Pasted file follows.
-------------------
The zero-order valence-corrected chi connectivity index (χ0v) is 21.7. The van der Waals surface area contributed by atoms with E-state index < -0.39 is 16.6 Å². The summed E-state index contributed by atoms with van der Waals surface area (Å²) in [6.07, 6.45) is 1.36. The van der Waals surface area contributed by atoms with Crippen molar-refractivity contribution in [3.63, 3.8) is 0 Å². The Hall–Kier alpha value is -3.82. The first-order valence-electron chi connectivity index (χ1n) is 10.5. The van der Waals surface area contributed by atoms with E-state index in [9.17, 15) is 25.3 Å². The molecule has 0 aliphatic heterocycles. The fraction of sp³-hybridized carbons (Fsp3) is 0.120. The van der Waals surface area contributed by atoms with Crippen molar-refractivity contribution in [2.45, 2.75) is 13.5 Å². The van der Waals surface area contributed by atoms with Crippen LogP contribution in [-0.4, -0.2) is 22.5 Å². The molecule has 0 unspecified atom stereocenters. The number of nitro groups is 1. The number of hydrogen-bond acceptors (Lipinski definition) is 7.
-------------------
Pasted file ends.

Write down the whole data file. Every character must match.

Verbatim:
The zero-order valence-corrected chi connectivity index (χ0v) is 21.7. The van der Waals surface area contributed by atoms with E-state index < -0.39 is 16.6 Å². The summed E-state index contributed by atoms with van der Waals surface area (Å²) in [6.07, 6.45) is 1.36. The van der Waals surface area contributed by atoms with Crippen molar-refractivity contribution in [3.63, 3.8) is 0 Å². The Hall–Kier alpha value is -3.82. The first-order valence-electron chi connectivity index (χ1n) is 10.5. The van der Waals surface area contributed by atoms with E-state index in [9.17, 15) is 25.3 Å². The molecule has 0 aliphatic heterocycles. The fraction of sp³-hybridized carbons (Fsp3) is 0.120. The van der Waals surface area contributed by atoms with Crippen molar-refractivity contribution in [2.45, 2.75) is 13.5 Å². The van der Waals surface area contributed by atoms with Crippen LogP contribution in [-0.4, -0.2) is 22.5 Å². The molecule has 0 unspecified atom stereocenters. The number of nitro groups is 1. The number of hydrogen-bond acceptors (Lipinski definition) is 7.